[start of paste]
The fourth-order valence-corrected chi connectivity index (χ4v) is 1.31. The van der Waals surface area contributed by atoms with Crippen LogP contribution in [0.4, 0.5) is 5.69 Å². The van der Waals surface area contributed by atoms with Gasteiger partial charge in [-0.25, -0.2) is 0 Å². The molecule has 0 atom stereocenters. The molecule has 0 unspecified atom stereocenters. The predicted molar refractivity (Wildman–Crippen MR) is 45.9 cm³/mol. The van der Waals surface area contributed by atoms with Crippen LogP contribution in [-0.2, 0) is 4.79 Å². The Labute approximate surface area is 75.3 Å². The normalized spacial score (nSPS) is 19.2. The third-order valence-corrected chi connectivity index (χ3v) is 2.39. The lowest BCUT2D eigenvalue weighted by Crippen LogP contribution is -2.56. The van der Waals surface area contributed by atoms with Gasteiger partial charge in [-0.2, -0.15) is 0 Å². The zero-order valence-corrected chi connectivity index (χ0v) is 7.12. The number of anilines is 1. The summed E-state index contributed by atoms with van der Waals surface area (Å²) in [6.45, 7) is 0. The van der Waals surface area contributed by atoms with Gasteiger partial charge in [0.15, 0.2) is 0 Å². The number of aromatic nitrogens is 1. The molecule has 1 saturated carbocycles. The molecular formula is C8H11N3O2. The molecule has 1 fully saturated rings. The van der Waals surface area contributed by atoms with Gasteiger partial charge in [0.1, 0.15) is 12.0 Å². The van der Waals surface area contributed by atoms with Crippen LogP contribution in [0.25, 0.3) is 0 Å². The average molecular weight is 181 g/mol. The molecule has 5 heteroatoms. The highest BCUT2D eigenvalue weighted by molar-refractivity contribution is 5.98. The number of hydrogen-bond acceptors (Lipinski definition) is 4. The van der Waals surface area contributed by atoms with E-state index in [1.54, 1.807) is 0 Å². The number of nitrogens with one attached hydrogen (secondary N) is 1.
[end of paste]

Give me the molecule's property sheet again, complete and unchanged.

The fourth-order valence-corrected chi connectivity index (χ4v) is 1.31. The van der Waals surface area contributed by atoms with Crippen LogP contribution in [0.4, 0.5) is 5.69 Å². The van der Waals surface area contributed by atoms with Gasteiger partial charge in [-0.25, -0.2) is 0 Å². The molecule has 0 atom stereocenters. The molecule has 0 unspecified atom stereocenters. The predicted molar refractivity (Wildman–Crippen MR) is 45.9 cm³/mol. The van der Waals surface area contributed by atoms with Crippen LogP contribution in [-0.2, 0) is 4.79 Å². The Labute approximate surface area is 75.3 Å². The normalized spacial score (nSPS) is 19.2. The third-order valence-corrected chi connectivity index (χ3v) is 2.39. The lowest BCUT2D eigenvalue weighted by Crippen LogP contribution is -2.56. The van der Waals surface area contributed by atoms with Gasteiger partial charge in [-0.2, -0.15) is 0 Å². The zero-order valence-corrected chi connectivity index (χ0v) is 7.12. The number of anilines is 1. The summed E-state index contributed by atoms with van der Waals surface area (Å²) in [6.45, 7) is 0. The van der Waals surface area contributed by atoms with Gasteiger partial charge in [0.15, 0.2) is 0 Å². The number of aromatic nitrogens is 1. The molecule has 1 saturated carbocycles. The molecular formula is C8H11N3O2. The molecule has 1 fully saturated rings. The van der Waals surface area contributed by atoms with Gasteiger partial charge in [0.1, 0.15) is 12.0 Å². The van der Waals surface area contributed by atoms with Crippen LogP contribution in [0.25, 0.3) is 0 Å². The average molecular weight is 181 g/mol. The molecule has 5 heteroatoms. The highest BCUT2D eigenvalue weighted by molar-refractivity contribution is 5.98. The number of hydrogen-bond acceptors (Lipinski definition) is 4. The van der Waals surface area contributed by atoms with E-state index in [1.54, 1.807) is 0 Å². The number of nitrogens with one attached hydrogen (secondary N) is 1.